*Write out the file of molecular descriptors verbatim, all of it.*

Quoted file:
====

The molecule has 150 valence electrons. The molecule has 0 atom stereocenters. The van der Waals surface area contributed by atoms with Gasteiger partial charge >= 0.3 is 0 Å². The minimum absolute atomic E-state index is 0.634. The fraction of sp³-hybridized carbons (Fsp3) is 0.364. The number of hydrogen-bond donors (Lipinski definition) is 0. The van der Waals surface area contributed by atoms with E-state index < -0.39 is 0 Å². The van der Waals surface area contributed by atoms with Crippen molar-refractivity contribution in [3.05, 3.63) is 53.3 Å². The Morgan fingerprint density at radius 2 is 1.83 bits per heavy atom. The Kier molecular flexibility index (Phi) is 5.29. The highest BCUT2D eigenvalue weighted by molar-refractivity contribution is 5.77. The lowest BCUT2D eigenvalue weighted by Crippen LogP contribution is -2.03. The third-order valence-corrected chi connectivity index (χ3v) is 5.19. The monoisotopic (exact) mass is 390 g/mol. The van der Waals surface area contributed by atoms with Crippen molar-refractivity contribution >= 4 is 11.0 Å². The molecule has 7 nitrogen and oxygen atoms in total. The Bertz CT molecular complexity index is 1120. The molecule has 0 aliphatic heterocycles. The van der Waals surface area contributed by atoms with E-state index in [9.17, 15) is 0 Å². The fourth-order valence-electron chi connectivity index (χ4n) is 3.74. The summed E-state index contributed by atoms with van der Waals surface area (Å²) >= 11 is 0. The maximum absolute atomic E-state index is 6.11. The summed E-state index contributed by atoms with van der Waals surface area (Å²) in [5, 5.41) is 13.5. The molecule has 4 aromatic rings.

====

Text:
The molecule has 150 valence electrons. The molecule has 0 atom stereocenters. The van der Waals surface area contributed by atoms with Gasteiger partial charge >= 0.3 is 0 Å². The minimum absolute atomic E-state index is 0.634. The fraction of sp³-hybridized carbons (Fsp3) is 0.364. The number of hydrogen-bond donors (Lipinski definition) is 0. The van der Waals surface area contributed by atoms with E-state index < -0.39 is 0 Å². The van der Waals surface area contributed by atoms with Crippen molar-refractivity contribution in [3.05, 3.63) is 53.3 Å². The Morgan fingerprint density at radius 2 is 1.83 bits per heavy atom. The Kier molecular flexibility index (Phi) is 5.29. The highest BCUT2D eigenvalue weighted by molar-refractivity contribution is 5.77. The lowest BCUT2D eigenvalue weighted by Crippen LogP contribution is -2.03. The third-order valence-corrected chi connectivity index (χ3v) is 5.19. The monoisotopic (exact) mass is 390 g/mol. The van der Waals surface area contributed by atoms with Crippen molar-refractivity contribution >= 4 is 11.0 Å². The molecule has 7 nitrogen and oxygen atoms in total. The Bertz CT molecular complexity index is 1120. The molecule has 0 aliphatic heterocycles. The van der Waals surface area contributed by atoms with E-state index in [9.17, 15) is 0 Å². The fourth-order valence-electron chi connectivity index (χ4n) is 3.74. The summed E-state index contributed by atoms with van der Waals surface area (Å²) >= 11 is 0. The maximum absolute atomic E-state index is 6.11. The summed E-state index contributed by atoms with van der Waals surface area (Å²) in [5, 5.41) is 13.5. The molecule has 4 aromatic rings.